This journey is really a rollercoaster of emotions and I know it really is just getting started. I am so thankful for the amazing support system we have to encourage us! I am thankful for the group of Moms I have met on line who “get it” in a way no one else can. I am thankful for modern medicine and that right now as things stand we have coverage for his medication. Most of all I am thankful for this amazing little person who keeps me on my toes daily, gives me frequent heart attacks, has taught me so much about being a Mom when I was pretty cocky and thought I knew what I was doing, has taught me to let go and be more present and has made me love so fiercely it hurts. So here we go on the next phase of this adventure and I just want to say to him, “Grow baby grow!”


Snack Day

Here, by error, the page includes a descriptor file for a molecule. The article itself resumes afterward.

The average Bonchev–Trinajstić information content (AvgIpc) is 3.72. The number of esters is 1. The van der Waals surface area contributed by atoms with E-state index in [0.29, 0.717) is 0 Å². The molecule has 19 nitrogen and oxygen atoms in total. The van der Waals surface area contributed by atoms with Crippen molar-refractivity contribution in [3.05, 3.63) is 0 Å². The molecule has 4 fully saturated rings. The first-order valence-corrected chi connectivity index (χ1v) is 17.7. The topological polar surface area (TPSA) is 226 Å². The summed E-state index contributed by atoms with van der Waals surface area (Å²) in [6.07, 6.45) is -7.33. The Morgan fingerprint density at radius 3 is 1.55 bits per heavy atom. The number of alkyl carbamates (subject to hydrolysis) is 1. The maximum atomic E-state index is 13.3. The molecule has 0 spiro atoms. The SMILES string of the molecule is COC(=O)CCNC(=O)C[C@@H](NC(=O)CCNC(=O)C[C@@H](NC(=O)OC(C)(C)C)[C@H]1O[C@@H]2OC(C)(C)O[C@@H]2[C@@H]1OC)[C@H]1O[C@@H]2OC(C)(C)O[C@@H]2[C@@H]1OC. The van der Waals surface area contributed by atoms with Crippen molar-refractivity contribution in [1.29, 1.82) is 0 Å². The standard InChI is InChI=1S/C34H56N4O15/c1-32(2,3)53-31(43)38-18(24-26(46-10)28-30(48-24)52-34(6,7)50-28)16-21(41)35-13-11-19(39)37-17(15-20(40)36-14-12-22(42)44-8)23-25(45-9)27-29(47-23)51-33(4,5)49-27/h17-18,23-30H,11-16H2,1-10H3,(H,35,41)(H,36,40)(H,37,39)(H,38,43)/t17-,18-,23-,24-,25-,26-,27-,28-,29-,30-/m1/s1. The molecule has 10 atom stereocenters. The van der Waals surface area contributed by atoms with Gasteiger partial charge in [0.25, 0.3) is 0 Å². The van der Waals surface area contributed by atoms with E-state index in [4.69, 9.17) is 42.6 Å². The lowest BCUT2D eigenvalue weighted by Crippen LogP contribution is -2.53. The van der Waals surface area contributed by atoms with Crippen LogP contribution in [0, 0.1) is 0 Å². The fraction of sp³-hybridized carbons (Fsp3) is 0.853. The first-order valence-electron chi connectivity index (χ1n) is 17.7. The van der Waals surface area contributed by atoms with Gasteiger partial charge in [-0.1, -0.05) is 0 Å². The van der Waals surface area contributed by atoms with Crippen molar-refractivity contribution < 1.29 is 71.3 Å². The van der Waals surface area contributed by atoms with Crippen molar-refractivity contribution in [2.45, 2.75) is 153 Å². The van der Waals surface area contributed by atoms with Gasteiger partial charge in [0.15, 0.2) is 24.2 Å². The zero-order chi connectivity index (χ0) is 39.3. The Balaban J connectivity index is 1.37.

Ella calls him The Boy of Joy and he truly is. From the moment that Oliver was born he has been this ball of energy with joy bursting out of every seam. We have always said that we have survived the last 3 years of complete sleep depravation because he was just so happy that it really was hard to be annoyed that he doesn’t sleep. So it came as no surprise to me how excited he was to be the one to bring snack in on the second day of preschool. Once we got him to understand that he would be sharing the snack and that a single container of pumpkin yogurt would not work he was all in! So Mike took him to the store one evening and Oliver picked out a container of apple cinnamon muffins and some grapes to share with his friends.